Then you've got the unseemly people that The Dude interacts with in order to get Bunny freed. There are the nihilists who believe in nothing, and are inhabited by Red Hot Chili Peppers bassist Flea (Back to the Future Part II) and Peter Stormare (Dogville). The pornography producer Jackie Treehorn (Ben Gazzara, Road House) who Bunny presumably owes money to; Lebowski's daughter Maude (Julianne Moore, Magnolia) who is repulsed by her stepmother but seems to pursue the need for a child with The Dude. Am I leaving anyone out? I'm sure I am, but they have to be experienced rather than described about.
With the memorable characters comes dialogue that's elevated from memorable to downright legendary. The film's 1991 setting is in the days and weeks leading up to the first Gulf War, and newsreel footage and famous soundbites from President Bush are incorporated into The Dude and Walter's vernacular. The dialogue frequently runs into one another but can all be easily followed and enjoyed. It is the prototypical film that becomes more and more enjoyable with each viewing.
From a technical perspective, the VC-1 encoded transfer in a 1080p presentation maintains the 1.85:1 anamorphic widescreen presentation and actually improves on the standard definition video quality of the disc. >From the jump, the image stays pretty sharp and clear, and what blacks exist are pretty solid. The Dolby Digital Plus soundtrack is capable, with low end activity that comes through when needed, since the movie is full of great music, and the dialogue comes through as clear as a bell.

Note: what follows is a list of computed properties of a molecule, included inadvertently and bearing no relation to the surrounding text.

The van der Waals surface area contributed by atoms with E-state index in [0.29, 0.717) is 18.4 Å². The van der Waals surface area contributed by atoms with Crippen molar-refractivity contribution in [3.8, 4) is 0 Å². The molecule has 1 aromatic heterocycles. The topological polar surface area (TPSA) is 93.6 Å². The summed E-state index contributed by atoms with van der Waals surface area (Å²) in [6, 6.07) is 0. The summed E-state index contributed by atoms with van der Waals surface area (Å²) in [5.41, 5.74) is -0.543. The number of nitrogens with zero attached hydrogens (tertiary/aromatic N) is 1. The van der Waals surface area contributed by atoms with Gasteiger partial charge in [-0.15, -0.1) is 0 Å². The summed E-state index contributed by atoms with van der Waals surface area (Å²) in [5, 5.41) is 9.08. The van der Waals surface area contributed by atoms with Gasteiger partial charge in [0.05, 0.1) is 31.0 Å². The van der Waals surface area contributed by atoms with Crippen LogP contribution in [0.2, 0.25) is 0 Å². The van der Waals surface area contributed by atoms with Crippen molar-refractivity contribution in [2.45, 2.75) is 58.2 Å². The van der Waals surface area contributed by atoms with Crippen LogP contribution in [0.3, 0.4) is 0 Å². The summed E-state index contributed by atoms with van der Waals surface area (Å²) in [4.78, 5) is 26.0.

Like others, I'm downright crushed that the film is devoid of decent supplemental material. I understand and am well aware that the Coens aren't the most DVD-friendly directors out there, but there's a dated "making of" featurette and some stills taken by Bridges and that's it. A commentary? A new retrospective featuring new interviews? Anything? Oh well, I can't make too much of a fuss. The Dude abides.
Despite the downright criminal lack of decent bonus material on it, the high definition incarnation of The Big Lebowski represents a recommended upgrade if you own an HD DVD player. That's the only thing you're really paying for, and I think you'll notice the difference.
Careful man, there's a guilty verdict here for Universal's negligence of this modern classic and a not guilty verdict for The Dude!
Review content copyright © 2007 Ryan Keefer; Site layout and review format copyright © 1998 - 2015 HipClick Designs LLC
Scales of Justice
* 1.85:1 Anamorphic
* Dolby Digital Plus 5.1 Surround (English)
* Dolby Digital Plus 5.1 Surround (French)
Running Time: 118 Minutes
Release Year: 1998
MPAA Rating: Rated R
* An Exclusive Introduction Featuring Mortimer Young
* Never-Before-Available Images (Photographed by Jeff Bridges)
* Making of The Big Lebowski
* Production Notes
* Original DVD Verdict Review
* Original DVD Verdict Collector's Edition Review
* Official DVD Site
* Visit the Lebowski Fest!